This is the beginning of the end for the Canadian seal slaughter. The EU was a primary market for Canadian seal products, and the Canadian government estimates the loss of the EU market will cost Canada’s sealing industry $6.6 million (CAD) annually. Given that the landed value of the Canadian seal hunt last year was less than $7 million, the implications are enormous.
With this ban, the EU joins the United States (which outlawed seal products in 1972) and Mexico and Croatia, which ended the trade in 2006. Soon there will be nowhere left to trade the products of cruel commercial seal slaughters, and seals will be worth more alive than dead.
Seals’ lives have already been saved. Just the promise of an EU ban was enough to drive this year’s price for seal fur down to $15 (CAD) per skin—a decline of 86 percent since 2006.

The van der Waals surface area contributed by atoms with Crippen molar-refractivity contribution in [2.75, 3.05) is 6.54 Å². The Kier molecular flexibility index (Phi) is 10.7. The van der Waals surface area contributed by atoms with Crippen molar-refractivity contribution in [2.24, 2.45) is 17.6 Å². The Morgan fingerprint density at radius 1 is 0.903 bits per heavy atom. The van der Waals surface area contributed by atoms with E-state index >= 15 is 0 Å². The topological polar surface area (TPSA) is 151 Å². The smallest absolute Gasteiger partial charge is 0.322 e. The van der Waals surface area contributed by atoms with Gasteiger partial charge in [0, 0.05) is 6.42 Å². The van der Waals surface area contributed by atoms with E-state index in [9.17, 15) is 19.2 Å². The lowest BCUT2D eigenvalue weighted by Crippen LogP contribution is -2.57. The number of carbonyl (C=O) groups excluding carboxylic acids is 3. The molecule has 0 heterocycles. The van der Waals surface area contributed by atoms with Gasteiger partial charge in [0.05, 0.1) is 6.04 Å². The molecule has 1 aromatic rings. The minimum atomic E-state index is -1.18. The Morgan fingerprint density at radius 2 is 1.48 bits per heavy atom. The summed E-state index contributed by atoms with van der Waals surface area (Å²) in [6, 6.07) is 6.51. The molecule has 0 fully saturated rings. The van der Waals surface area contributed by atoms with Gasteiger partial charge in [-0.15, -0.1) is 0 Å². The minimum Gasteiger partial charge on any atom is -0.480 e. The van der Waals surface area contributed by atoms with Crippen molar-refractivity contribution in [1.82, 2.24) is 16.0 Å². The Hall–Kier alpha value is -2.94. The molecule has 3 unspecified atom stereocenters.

As a result, many sealers stayed home. Out of Canada’s quota of 338,200 seals, fewer than 60,000 have been killed to date. By the regulated closing date of the seal hunt—May 15—it is likely more than a quarter of a million baby seals will have been spared a horrible fate.
Now that the EU has banned its trade in seal products, countless more seals will live their lives in peace from this year forward.